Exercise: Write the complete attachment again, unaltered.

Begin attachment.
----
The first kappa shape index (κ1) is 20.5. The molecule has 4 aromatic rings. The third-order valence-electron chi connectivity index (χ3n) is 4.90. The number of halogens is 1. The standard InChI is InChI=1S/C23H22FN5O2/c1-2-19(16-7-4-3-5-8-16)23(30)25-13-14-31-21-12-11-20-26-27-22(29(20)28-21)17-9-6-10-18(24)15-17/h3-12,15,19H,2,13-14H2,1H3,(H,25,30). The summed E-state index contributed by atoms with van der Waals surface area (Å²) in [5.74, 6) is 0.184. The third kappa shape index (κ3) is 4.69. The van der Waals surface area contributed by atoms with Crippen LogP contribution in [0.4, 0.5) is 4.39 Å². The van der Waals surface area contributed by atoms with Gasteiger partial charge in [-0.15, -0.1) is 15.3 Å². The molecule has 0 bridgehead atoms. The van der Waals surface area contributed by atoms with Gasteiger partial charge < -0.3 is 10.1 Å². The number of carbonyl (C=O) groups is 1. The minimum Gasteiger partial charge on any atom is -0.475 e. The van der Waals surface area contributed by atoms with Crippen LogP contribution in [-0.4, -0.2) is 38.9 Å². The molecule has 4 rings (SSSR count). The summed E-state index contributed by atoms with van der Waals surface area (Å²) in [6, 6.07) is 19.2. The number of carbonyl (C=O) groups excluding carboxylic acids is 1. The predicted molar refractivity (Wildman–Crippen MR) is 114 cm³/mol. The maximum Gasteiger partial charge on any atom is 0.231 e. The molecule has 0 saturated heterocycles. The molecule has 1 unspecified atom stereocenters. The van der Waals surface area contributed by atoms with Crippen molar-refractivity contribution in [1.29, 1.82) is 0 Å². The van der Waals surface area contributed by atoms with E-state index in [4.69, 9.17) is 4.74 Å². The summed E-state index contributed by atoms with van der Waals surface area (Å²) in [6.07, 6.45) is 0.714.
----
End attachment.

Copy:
The first kappa shape index (κ1) is 20.5. The molecule has 4 aromatic rings. The third-order valence-electron chi connectivity index (χ3n) is 4.90. The number of halogens is 1. The standard InChI is InChI=1S/C23H22FN5O2/c1-2-19(16-7-4-3-5-8-16)23(30)25-13-14-31-21-12-11-20-26-27-22(29(20)28-21)17-9-6-10-18(24)15-17/h3-12,15,19H,2,13-14H2,1H3,(H,25,30). The summed E-state index contributed by atoms with van der Waals surface area (Å²) in [5.74, 6) is 0.184. The third kappa shape index (κ3) is 4.69. The van der Waals surface area contributed by atoms with Crippen LogP contribution in [0.4, 0.5) is 4.39 Å². The van der Waals surface area contributed by atoms with Gasteiger partial charge in [-0.15, -0.1) is 15.3 Å². The molecule has 0 bridgehead atoms. The van der Waals surface area contributed by atoms with Gasteiger partial charge < -0.3 is 10.1 Å². The number of carbonyl (C=O) groups is 1. The minimum Gasteiger partial charge on any atom is -0.475 e. The van der Waals surface area contributed by atoms with Crippen LogP contribution in [-0.4, -0.2) is 38.9 Å². The molecule has 4 rings (SSSR count). The summed E-state index contributed by atoms with van der Waals surface area (Å²) in [6, 6.07) is 19.2. The number of carbonyl (C=O) groups excluding carboxylic acids is 1. The predicted molar refractivity (Wildman–Crippen MR) is 114 cm³/mol. The maximum Gasteiger partial charge on any atom is 0.231 e. The molecule has 0 saturated heterocycles. The molecule has 1 unspecified atom stereocenters. The van der Waals surface area contributed by atoms with Crippen molar-refractivity contribution in [1.29, 1.82) is 0 Å². The van der Waals surface area contributed by atoms with E-state index in [4.69, 9.17) is 4.74 Å². The summed E-state index contributed by atoms with van der Waals surface area (Å²) in [6.07, 6.45) is 0.714.